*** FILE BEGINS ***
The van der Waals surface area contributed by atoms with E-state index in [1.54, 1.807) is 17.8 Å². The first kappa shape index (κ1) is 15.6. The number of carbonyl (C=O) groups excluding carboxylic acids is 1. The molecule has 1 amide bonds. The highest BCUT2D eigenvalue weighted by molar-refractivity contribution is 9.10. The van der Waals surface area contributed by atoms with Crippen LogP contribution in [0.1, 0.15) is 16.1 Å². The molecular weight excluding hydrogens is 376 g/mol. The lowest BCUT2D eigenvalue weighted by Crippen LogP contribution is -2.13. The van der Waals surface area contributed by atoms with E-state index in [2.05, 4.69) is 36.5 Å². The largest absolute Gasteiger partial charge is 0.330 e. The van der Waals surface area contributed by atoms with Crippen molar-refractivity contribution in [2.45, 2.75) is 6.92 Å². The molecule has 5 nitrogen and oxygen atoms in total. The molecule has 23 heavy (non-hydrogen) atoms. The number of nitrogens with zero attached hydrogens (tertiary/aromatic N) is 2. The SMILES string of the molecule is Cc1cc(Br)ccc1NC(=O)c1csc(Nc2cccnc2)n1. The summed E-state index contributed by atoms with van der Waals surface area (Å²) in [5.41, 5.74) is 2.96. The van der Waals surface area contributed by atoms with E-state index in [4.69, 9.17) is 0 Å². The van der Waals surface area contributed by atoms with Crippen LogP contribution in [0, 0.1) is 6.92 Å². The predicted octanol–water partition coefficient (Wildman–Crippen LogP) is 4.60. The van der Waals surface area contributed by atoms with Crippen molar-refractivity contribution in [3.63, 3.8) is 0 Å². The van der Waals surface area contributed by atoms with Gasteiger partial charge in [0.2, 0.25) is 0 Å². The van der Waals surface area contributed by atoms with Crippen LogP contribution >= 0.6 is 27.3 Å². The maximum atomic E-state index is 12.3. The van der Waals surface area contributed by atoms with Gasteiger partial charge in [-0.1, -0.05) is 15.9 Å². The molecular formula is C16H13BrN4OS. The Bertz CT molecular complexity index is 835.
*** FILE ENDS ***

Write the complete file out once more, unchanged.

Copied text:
The van der Waals surface area contributed by atoms with E-state index in [1.54, 1.807) is 17.8 Å². The first kappa shape index (κ1) is 15.6. The number of carbonyl (C=O) groups excluding carboxylic acids is 1. The molecule has 1 amide bonds. The highest BCUT2D eigenvalue weighted by molar-refractivity contribution is 9.10. The van der Waals surface area contributed by atoms with Crippen LogP contribution in [0.1, 0.15) is 16.1 Å². The molecular weight excluding hydrogens is 376 g/mol. The lowest BCUT2D eigenvalue weighted by Crippen LogP contribution is -2.13. The van der Waals surface area contributed by atoms with E-state index in [2.05, 4.69) is 36.5 Å². The largest absolute Gasteiger partial charge is 0.330 e. The van der Waals surface area contributed by atoms with Crippen molar-refractivity contribution in [2.45, 2.75) is 6.92 Å². The molecule has 5 nitrogen and oxygen atoms in total. The molecule has 23 heavy (non-hydrogen) atoms. The number of nitrogens with zero attached hydrogens (tertiary/aromatic N) is 2. The SMILES string of the molecule is Cc1cc(Br)ccc1NC(=O)c1csc(Nc2cccnc2)n1. The summed E-state index contributed by atoms with van der Waals surface area (Å²) in [5.41, 5.74) is 2.96. The van der Waals surface area contributed by atoms with E-state index in [4.69, 9.17) is 0 Å². The van der Waals surface area contributed by atoms with Crippen LogP contribution in [0, 0.1) is 6.92 Å². The predicted octanol–water partition coefficient (Wildman–Crippen LogP) is 4.60. The van der Waals surface area contributed by atoms with Crippen molar-refractivity contribution in [3.63, 3.8) is 0 Å². The van der Waals surface area contributed by atoms with Gasteiger partial charge in [0.2, 0.25) is 0 Å². The van der Waals surface area contributed by atoms with Crippen LogP contribution >= 0.6 is 27.3 Å². The maximum atomic E-state index is 12.3. The van der Waals surface area contributed by atoms with Gasteiger partial charge in [-0.1, -0.05) is 15.9 Å². The molecular formula is C16H13BrN4OS. The Bertz CT molecular complexity index is 835.